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Ten Key Employability Skills

Student journalism is an ideal vehicle for developing young people's workplace skills.  This is particularly important as the requirement for work experience has been removed from the national curriculum whilst at the same time a CBI Survey found that 70% of employers want to see employability skills being taught at school.

“What matters most in a child's development, they say, is not how much information we can stuff into her brain in the first few years.  What matters instead, is whether we are able to help her develop a very different set of qualities, a list that includes persistence, self-control, curiosity, conscientiousness, grit and self-confidence.”

Paul Tough, How Children Succeed: Grit, Curiosity, and the Hidden Power of Character

      1. Communication: Student journalists have to develop excellent written and presentation skills but they also have to be able to interview people, listen carefully and communicate with their team.  They learn to be clear, concise, and focused, and to tailor their message to their audience.
      2. Research skills: Researching and producing stories prepares students for the kind of rigorous research, analysis and writing expected at university and in employment.
      3. Teamwork: Students have to work as a member of a team taking on responsibility, and supporting and managing others.
      4. Leadership: Editors have to show leadership assigning stories, delegating tasks, setting deadlines, feeding back and motivating the team. All news team members will have leadership opportunities.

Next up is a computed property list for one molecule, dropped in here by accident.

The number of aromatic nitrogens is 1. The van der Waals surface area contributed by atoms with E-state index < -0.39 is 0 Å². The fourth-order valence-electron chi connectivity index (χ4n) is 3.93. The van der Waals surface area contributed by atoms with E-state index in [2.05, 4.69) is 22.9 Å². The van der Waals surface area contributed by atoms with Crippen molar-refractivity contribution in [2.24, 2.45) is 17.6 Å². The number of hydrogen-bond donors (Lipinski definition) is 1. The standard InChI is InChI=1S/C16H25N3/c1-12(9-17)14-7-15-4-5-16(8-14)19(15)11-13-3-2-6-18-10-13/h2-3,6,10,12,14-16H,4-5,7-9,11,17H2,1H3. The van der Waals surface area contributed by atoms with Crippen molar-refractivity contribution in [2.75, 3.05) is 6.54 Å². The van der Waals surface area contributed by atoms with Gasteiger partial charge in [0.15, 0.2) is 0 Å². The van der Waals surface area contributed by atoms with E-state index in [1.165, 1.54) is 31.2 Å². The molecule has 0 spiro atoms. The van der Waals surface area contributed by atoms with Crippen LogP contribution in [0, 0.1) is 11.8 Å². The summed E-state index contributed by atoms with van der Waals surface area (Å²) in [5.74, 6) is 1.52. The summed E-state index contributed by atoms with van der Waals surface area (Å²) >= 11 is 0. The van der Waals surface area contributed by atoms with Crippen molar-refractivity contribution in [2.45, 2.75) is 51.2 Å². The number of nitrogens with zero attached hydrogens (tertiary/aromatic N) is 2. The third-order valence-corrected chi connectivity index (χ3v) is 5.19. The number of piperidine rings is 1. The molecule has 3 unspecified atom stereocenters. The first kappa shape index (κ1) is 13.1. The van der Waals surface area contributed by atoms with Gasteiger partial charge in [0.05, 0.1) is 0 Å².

5. Organisation and time management: Student journalists and editors have to prioritise and work efficiently to get their stories out to a deadline.  They have be able to plan ahead recognising when academic pressures are going to be at their most intense and make arrangements.  They have to keep accurate notes.
      6. Critical Thinking: Student journalism fosters critical thinking skills, helping students think more deeply and clearly about content, especially when that content is challenging.  It gives them practice in the skills of sequencing, logic, and constructing a persuasive argument.
      7. Confidence: As journalists, they have to interact with school management and other adults.  They have to make phone calls to people they don’t know and ask them for information or favours.
      8. Creativity and Problem solving: Keeping the newspaper fresh and interesting requires students to approach stories from new and creative angles.  They have to be able to take a logical and analytical approach to solving problems and resolving issues.
      9. Perseverance and motivation: Getting the story, interviews, quotes and detailed research involves a lot of hard work and perseverance.  The best journalists are those that keep going.
      10. Ability to work under pressure: Good journalists work well under pressure.  Student journalists learn to keep calm in a crisis and not become overwhelmed or stressed when something goes wrong.